Exosomes are one of the most promising potential treatments for staving off age- related disease, keeping us fit and healthy throughout our natural lives.

Modern medicine has been phenomenally successful at extending human lifespan, particularly for individuals born in the developed world. A baby born in the US today has a life expectancy of almost 79 years. In Australia it is 82 years, a full decade longer than a baby born in 1975. And this upward trend in life expectancy shows no sign of slowing. But while we are living for more years, the extra years we are getting are not necessarily good ones. The number of years we can expect to remain fit and healthy has not extended at the same rate as overall lifespan. We’re left with a situation where people can experience a prolonged period of declining health and increasing frailty in the last years of their life.

Our lifespan has extended, but our ‘healthspan’ remains little changed.

Tackling the healthspan problem will require a paradigm shift in the way we think about health and aging. “To delay the process, we need to keep people healthy, not just treat people with disease,” Eileen Crimmins from the Davis School of Gerontology at the University of Southern California recently wrote [1].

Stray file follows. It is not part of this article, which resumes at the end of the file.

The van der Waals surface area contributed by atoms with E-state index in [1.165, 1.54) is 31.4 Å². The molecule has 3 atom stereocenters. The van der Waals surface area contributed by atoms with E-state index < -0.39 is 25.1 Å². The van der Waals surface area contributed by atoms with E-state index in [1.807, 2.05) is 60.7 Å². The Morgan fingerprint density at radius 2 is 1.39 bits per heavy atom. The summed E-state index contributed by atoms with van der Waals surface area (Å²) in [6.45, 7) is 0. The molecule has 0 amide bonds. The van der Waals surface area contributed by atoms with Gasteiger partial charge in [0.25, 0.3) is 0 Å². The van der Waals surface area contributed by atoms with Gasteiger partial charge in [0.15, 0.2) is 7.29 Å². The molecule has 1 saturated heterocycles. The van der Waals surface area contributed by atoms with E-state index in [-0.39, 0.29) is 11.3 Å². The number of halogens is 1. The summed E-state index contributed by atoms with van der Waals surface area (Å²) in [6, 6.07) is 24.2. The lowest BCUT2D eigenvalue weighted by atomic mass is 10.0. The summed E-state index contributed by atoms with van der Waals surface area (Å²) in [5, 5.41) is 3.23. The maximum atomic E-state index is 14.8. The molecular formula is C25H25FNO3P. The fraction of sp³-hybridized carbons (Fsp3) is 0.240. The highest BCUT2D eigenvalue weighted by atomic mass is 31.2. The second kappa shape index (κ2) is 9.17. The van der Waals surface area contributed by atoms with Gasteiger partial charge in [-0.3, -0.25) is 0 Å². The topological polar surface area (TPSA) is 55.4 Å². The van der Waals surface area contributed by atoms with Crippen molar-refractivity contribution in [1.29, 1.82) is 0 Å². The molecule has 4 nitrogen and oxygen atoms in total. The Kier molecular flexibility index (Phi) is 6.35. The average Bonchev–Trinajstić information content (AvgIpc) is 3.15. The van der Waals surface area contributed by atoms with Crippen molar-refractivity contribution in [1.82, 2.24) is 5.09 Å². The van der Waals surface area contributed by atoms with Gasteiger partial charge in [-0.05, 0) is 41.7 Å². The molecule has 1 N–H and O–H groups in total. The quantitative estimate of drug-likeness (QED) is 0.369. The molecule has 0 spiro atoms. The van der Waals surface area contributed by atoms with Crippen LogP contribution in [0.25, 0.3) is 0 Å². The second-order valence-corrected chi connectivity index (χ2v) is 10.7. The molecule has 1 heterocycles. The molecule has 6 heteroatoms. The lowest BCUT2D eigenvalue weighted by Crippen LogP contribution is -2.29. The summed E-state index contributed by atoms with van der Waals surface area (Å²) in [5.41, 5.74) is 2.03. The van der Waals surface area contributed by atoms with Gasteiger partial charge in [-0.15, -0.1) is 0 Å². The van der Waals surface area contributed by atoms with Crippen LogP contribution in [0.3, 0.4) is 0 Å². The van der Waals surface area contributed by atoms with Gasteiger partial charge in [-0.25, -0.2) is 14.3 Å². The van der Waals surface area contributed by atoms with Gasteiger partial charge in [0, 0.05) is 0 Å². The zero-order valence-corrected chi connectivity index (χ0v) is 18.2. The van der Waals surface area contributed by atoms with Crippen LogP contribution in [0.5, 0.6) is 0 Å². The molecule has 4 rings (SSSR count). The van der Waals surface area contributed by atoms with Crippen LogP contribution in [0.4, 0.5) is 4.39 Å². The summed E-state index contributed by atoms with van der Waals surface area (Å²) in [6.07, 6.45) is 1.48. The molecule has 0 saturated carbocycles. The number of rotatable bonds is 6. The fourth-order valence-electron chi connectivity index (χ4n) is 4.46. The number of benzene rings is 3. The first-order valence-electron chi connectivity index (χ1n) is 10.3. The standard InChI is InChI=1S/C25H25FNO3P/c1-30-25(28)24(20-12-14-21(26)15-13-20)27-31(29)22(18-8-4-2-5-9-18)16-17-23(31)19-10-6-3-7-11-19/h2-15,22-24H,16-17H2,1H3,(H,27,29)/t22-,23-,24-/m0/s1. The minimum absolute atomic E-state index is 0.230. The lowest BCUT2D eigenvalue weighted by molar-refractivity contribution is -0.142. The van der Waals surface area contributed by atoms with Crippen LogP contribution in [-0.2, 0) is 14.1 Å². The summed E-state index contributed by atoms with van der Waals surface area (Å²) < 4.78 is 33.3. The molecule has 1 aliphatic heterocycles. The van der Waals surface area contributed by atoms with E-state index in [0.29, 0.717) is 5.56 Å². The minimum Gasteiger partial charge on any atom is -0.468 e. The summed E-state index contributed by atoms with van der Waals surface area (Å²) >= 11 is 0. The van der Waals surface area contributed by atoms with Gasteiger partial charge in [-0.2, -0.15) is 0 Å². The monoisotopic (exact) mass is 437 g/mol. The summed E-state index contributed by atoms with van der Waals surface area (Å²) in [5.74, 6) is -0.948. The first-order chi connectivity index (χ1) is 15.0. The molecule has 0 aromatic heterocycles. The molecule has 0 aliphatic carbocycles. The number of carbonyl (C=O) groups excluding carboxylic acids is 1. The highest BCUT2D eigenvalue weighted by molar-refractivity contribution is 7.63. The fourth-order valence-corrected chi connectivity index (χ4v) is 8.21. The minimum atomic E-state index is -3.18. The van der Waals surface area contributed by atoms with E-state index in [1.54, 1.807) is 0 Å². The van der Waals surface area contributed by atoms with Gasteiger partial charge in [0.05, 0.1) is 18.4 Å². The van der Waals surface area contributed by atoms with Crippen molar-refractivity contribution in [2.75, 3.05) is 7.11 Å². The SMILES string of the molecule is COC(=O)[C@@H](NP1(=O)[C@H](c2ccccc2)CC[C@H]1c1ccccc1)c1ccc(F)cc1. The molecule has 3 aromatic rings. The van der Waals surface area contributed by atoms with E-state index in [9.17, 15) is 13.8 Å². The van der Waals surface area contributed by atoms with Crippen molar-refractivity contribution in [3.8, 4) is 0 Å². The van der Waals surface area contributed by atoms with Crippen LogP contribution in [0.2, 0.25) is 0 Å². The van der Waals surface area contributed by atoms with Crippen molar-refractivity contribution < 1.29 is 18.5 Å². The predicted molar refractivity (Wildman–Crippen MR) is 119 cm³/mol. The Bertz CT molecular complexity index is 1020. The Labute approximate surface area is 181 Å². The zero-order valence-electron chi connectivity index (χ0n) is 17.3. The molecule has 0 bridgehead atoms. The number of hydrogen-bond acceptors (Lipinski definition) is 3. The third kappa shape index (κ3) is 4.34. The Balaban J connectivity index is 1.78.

Researchers in the field of aging are seeking ways to extend our healthspan. And there is good reason to think this should be possible.

Today, the typical pattern of aging is that, for a person who lives for 85 years, they will experience 55 healthy years followed by 30 years of increasing ill heath and infirmity, Stanford University neurologist Tony Wyss-Coray recently told a webinar on aging [2]. During the period of decline, cardiovascular disease, diabetes, arthritis and neurodegenerative disease can all begin to take their toll.

And yet there are rare individuals who buck this trend, Wyss-Coray points out. These are the centenarians, who typically enjoy 90 years of good health and only begin to experience age-related disease in the last 10 years of life. These individuals not only show that humans are physiologically capable of long healthy life – they offer a model we can study in search for clues. Getting everyone to their 100th birthday is not the aim – dying at 85 after only 10 years of ill-health, rather than the current 30 years, would have huge benefits, for the individual but also for society at large, which is currently saddled with an escalating annual healthcare bill.

Wyss-Coray and his colleagues in the field are hunting down the biomolecules that seemed to associate with age-related illness, and those linked with good health long into life. They are looking for ways to tamp down the former while turning up the latter.

“We now know that a number of health outcomes linked to age—mortality, heart disease, functioning loss, cognitive loss—have very similar risk factors,” Crimmins writes. “They are all rooted in the physiological changes related to aging.” To extend the healthspan, we need to delay those changes as long as possible to keep the body in a physiologically youthful state.

“Treating” ageing – the classic drug molecule way